How’s Life?

This article was first published in Korean by DongA Magazine.

In November, the OECD published its most recent report on a short but fundamental question: How’s Life? Income is an important, but not the only factor in determining the answer. The OECD reflects this by going beyond the focus on GDP, that has for long been dominating economic debates, with a “Better Life Index” which also accounts for health, social connections, personal security, environmental quality and further criteria.

The recognition that human well-being is multi-dimensional and thus cannot be measured by GDP alone is gaining ground worldwide. Growing endorsement of indicators such as the Human Development Index, the Social Progress Index, and the Sustainable Development Goals Index are a case in point.

Well-being is also context-specific. While people across the globe have significant overlap in defining its components, they differ in the importance they attach to each of them. The relative weights of income, health, social connections and other factors in personal well-being change across space and time. The OECD Better Life Index acknowledges this by allowing its users to customize the underlying weightings and thus come up with an indicator that may be better aligned with their views.

Such differences in priorities notwithstanding, a comprehensive measure of well-being is key to sound policymaking. It is critical to compare policy alternatives beyond their impact on GDP. It is at the core of determining how to deal with trade-offs between different goals. And it provides the foundation to explore whether a country is on a sustainable path by fostering well-being today and tomorrow, here and elsewhere.

Economic policy is a fundamental leverage point in this context. Whether governments align their fiscal, monetary and trade policies with a comprehensive definition of well-being has significant ramifications for the sustainability of its development. Today, misalignments abound. The fact that countries worldwide offer billions of dollars in tax credits that are often ineffective in reaching their goals, and frequently trigger negative social and environmental side effects, is a sobering example. The decision by central banks to inject trillions of dollars into financial markets without a debate on the distributive consequences of these interventions, as well as the lack of attention that was paid in the last decades to those losing out from trade liberalization provide further illustration.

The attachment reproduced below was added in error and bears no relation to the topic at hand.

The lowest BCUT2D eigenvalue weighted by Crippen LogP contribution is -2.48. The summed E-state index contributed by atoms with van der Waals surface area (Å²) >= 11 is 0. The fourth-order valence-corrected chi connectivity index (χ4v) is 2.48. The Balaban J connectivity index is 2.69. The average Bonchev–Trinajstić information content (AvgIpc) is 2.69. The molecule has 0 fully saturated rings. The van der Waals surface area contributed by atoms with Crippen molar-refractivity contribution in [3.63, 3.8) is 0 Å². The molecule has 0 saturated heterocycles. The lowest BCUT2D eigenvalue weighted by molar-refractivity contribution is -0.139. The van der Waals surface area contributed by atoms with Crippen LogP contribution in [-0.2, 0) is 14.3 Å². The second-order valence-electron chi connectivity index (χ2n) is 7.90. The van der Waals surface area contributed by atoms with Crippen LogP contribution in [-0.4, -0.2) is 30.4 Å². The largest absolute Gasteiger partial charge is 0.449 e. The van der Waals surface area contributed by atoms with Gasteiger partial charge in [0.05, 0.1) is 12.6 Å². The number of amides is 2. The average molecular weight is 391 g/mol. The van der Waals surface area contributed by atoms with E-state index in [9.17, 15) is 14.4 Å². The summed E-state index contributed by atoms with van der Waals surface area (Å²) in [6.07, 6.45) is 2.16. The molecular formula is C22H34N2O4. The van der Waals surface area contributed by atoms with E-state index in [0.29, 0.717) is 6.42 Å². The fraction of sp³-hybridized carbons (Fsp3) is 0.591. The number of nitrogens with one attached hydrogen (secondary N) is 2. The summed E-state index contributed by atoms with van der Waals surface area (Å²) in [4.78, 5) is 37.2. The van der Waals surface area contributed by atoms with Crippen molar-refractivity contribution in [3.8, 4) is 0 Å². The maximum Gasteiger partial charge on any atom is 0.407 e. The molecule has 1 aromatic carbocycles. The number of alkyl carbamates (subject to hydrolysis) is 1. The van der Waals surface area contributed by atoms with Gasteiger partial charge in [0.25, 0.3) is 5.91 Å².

Sustainable policies foster well-being now while at the same time building up and sustaining resources to improve people’s lives tomorrow. They also ensure that progress is widely shared within an economy. And they reflect the goal to advance national prosperity without reducing the ability of other countries to raise their own living standards.

Policy coherence is critical in this regard. Well-being is affected through all policy fields and thus needs to be integrated as an overarching policy goal across the board. Whether one zooms in on economic policy, education policy, energy policy, foreign policy, or any other policy area, a broad definition of prosperity must be the guiding star. Comprehensive assessments of policy alternatives and their impact on well-being should steer debates. And regular reporting on measures beyond GDP should be the yardstick for accountability.

Furthermore, seizing synergies and dealing with trade-offs between different goals, segments of society according to criteria such as age, gender, and region, as well as across generations is key. The positive relation between education and income, the negative impact of inequality on personal security, and the need to protect natural resources for future generations are cases in point. International coordination, e.g. in the field of taxation and trade, is an important pillar to reduce unwanted spillover effects between countries.

Over the last decades much has been achieved to raise prosperity and living standards across the globe. Between 2000 and 2015, the world’s average Human Development Index increased by 12%. 113 out of 128 ranked countries increased their score on the Social Progress Index over the last three years. In the OECD, compared to 2005, most countries today have higher average household incomes, average life expectancy has increased by nearly two years and more people say they feel safe when walking alone at night.

At the same time, much remains to be done. The Sustainable Development Goals identify significant global gaps in meeting basic needs. Ecological Footprint data highlight that more than 80% of the world’s population live in countries that use more ecological resources and services than nature can regenerate. Job insecurity in the OECD has risen by a third during the last decade, average life satisfaction is lower and the share of people who feel supported by friends and family has gone down by 3 percentage points. Moreover, inequality remains well above levels in the mid-1980s – pointing to the fact that averages may often be a poor indicator for well-being across the population.

To address these challenges, policies need to be aligned with a comprehensive notion of prosperity. They need to move beyond GDP. And they need to be coherent across all policy fields to create a sustainable path on which life is good for a growing number of people – today and tomorrow, here and elsewhere.